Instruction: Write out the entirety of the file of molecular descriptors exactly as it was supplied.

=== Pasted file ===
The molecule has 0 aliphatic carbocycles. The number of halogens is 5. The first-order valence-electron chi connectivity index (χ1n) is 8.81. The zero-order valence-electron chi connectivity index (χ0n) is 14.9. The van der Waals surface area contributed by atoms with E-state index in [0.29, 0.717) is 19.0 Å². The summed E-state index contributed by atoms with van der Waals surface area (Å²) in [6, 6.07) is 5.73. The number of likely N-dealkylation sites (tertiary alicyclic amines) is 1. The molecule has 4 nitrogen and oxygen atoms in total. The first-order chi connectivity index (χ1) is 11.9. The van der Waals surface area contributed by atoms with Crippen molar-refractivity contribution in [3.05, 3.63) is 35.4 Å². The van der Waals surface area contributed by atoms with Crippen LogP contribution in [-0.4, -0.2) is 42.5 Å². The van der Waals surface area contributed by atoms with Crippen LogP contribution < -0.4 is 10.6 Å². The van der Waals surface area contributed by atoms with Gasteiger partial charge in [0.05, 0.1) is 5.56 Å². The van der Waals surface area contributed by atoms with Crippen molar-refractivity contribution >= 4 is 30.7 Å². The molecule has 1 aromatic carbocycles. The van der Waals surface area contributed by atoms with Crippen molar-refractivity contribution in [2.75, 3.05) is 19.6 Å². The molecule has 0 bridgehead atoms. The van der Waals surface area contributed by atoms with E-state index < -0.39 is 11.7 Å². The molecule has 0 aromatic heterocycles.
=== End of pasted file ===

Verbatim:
The molecule has 0 aliphatic carbocycles. The number of halogens is 5. The first-order valence-electron chi connectivity index (χ1n) is 8.81. The zero-order valence-electron chi connectivity index (χ0n) is 14.9. The van der Waals surface area contributed by atoms with E-state index in [0.29, 0.717) is 19.0 Å². The summed E-state index contributed by atoms with van der Waals surface area (Å²) in [6, 6.07) is 5.73. The number of likely N-dealkylation sites (tertiary alicyclic amines) is 1. The molecule has 4 nitrogen and oxygen atoms in total. The first-order chi connectivity index (χ1) is 11.9. The van der Waals surface area contributed by atoms with Crippen molar-refractivity contribution in [3.05, 3.63) is 35.4 Å². The van der Waals surface area contributed by atoms with Crippen LogP contribution in [-0.4, -0.2) is 42.5 Å². The van der Waals surface area contributed by atoms with Crippen LogP contribution < -0.4 is 10.6 Å². The van der Waals surface area contributed by atoms with Gasteiger partial charge in [0.05, 0.1) is 5.56 Å². The van der Waals surface area contributed by atoms with Crippen molar-refractivity contribution >= 4 is 30.7 Å². The molecule has 1 aromatic carbocycles. The van der Waals surface area contributed by atoms with Crippen molar-refractivity contribution in [2.75, 3.05) is 19.6 Å². The molecule has 0 bridgehead atoms. The van der Waals surface area contributed by atoms with E-state index < -0.39 is 11.7 Å². The molecule has 0 aromatic heterocycles.